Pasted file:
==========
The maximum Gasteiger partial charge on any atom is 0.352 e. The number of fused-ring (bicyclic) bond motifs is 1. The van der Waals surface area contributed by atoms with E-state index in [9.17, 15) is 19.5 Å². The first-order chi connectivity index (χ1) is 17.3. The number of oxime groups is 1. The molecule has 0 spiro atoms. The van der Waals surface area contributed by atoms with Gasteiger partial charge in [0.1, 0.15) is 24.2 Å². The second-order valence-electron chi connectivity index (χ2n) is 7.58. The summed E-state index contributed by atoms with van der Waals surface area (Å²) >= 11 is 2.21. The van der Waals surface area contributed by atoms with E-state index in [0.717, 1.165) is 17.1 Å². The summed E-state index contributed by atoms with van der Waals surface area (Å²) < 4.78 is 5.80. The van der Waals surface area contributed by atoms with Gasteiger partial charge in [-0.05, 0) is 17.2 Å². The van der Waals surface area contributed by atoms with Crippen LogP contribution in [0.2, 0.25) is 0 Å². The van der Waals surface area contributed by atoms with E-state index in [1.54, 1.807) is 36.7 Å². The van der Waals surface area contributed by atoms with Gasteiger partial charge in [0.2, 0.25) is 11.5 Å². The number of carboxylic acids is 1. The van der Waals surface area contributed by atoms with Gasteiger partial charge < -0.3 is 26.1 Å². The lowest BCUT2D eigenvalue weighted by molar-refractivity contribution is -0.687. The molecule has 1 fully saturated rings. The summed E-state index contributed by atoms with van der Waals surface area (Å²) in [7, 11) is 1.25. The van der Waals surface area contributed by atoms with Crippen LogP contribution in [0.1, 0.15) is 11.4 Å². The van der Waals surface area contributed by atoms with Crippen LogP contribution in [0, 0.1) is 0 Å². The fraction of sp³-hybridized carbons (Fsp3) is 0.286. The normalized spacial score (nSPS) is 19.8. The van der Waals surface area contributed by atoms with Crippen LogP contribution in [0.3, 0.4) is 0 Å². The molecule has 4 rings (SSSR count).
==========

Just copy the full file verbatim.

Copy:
The maximum Gasteiger partial charge on any atom is 0.352 e. The number of fused-ring (bicyclic) bond motifs is 1. The van der Waals surface area contributed by atoms with E-state index in [9.17, 15) is 19.5 Å². The first-order chi connectivity index (χ1) is 17.3. The number of oxime groups is 1. The molecule has 0 spiro atoms. The van der Waals surface area contributed by atoms with Gasteiger partial charge in [0.1, 0.15) is 24.2 Å². The second-order valence-electron chi connectivity index (χ2n) is 7.58. The summed E-state index contributed by atoms with van der Waals surface area (Å²) >= 11 is 2.21. The van der Waals surface area contributed by atoms with E-state index in [0.717, 1.165) is 17.1 Å². The summed E-state index contributed by atoms with van der Waals surface area (Å²) < 4.78 is 5.80. The van der Waals surface area contributed by atoms with Gasteiger partial charge in [-0.05, 0) is 17.2 Å². The van der Waals surface area contributed by atoms with Crippen LogP contribution in [0.2, 0.25) is 0 Å². The van der Waals surface area contributed by atoms with E-state index in [1.54, 1.807) is 36.7 Å². The van der Waals surface area contributed by atoms with Gasteiger partial charge in [0.2, 0.25) is 11.5 Å². The number of carboxylic acids is 1. The van der Waals surface area contributed by atoms with Gasteiger partial charge < -0.3 is 26.1 Å². The lowest BCUT2D eigenvalue weighted by molar-refractivity contribution is -0.687. The molecule has 1 fully saturated rings. The summed E-state index contributed by atoms with van der Waals surface area (Å²) in [7, 11) is 1.25. The van der Waals surface area contributed by atoms with Crippen LogP contribution in [0.1, 0.15) is 11.4 Å². The van der Waals surface area contributed by atoms with Crippen LogP contribution in [0, 0.1) is 0 Å². The fraction of sp³-hybridized carbons (Fsp3) is 0.286. The normalized spacial score (nSPS) is 19.8. The van der Waals surface area contributed by atoms with Crippen LogP contribution in [0.3, 0.4) is 0 Å². The molecule has 4 rings (SSSR count).